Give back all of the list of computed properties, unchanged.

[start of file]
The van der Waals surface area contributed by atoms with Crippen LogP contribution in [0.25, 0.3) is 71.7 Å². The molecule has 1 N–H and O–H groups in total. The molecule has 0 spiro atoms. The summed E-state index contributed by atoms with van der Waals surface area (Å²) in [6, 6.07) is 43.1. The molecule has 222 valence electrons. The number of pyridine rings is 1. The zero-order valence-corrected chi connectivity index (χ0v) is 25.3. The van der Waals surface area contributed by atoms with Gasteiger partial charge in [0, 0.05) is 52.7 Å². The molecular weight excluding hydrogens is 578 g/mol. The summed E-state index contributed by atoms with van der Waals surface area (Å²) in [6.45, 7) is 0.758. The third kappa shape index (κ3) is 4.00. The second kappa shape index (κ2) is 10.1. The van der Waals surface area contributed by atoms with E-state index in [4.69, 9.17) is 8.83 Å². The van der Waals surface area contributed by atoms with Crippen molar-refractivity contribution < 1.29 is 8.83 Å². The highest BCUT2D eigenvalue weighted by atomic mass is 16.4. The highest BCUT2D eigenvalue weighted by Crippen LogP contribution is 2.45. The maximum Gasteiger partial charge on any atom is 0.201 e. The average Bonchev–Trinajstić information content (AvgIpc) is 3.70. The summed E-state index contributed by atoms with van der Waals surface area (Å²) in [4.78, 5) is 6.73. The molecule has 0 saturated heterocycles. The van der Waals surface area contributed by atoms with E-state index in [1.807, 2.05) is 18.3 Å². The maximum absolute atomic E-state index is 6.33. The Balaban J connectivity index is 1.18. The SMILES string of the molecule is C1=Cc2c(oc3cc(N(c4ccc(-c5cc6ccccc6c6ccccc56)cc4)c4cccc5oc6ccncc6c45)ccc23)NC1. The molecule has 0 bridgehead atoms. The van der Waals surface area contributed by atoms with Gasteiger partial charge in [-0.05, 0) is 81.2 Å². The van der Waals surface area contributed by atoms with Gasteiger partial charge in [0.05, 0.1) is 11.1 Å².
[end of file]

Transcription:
The van der Waals surface area contributed by atoms with Crippen LogP contribution in [0.25, 0.3) is 71.7 Å². The molecule has 1 N–H and O–H groups in total. The molecule has 0 spiro atoms. The summed E-state index contributed by atoms with van der Waals surface area (Å²) in [6, 6.07) is 43.1. The molecule has 222 valence electrons. The number of pyridine rings is 1. The zero-order valence-corrected chi connectivity index (χ0v) is 25.3. The van der Waals surface area contributed by atoms with Gasteiger partial charge in [0, 0.05) is 52.7 Å². The molecular weight excluding hydrogens is 578 g/mol. The summed E-state index contributed by atoms with van der Waals surface area (Å²) in [6.45, 7) is 0.758. The third kappa shape index (κ3) is 4.00. The second kappa shape index (κ2) is 10.1. The van der Waals surface area contributed by atoms with E-state index in [4.69, 9.17) is 8.83 Å². The van der Waals surface area contributed by atoms with Crippen molar-refractivity contribution < 1.29 is 8.83 Å². The highest BCUT2D eigenvalue weighted by atomic mass is 16.4. The highest BCUT2D eigenvalue weighted by Crippen LogP contribution is 2.45. The maximum Gasteiger partial charge on any atom is 0.201 e. The average Bonchev–Trinajstić information content (AvgIpc) is 3.70. The summed E-state index contributed by atoms with van der Waals surface area (Å²) in [4.78, 5) is 6.73. The molecule has 0 saturated heterocycles. The van der Waals surface area contributed by atoms with E-state index in [1.807, 2.05) is 18.3 Å². The maximum absolute atomic E-state index is 6.33. The Balaban J connectivity index is 1.18. The SMILES string of the molecule is C1=Cc2c(oc3cc(N(c4ccc(-c5cc6ccccc6c6ccccc56)cc4)c4cccc5oc6ccncc6c45)ccc23)NC1. The molecule has 0 bridgehead atoms. The van der Waals surface area contributed by atoms with Gasteiger partial charge in [-0.05, 0) is 81.2 Å². The van der Waals surface area contributed by atoms with Gasteiger partial charge in [0.05, 0.1) is 11.1 Å².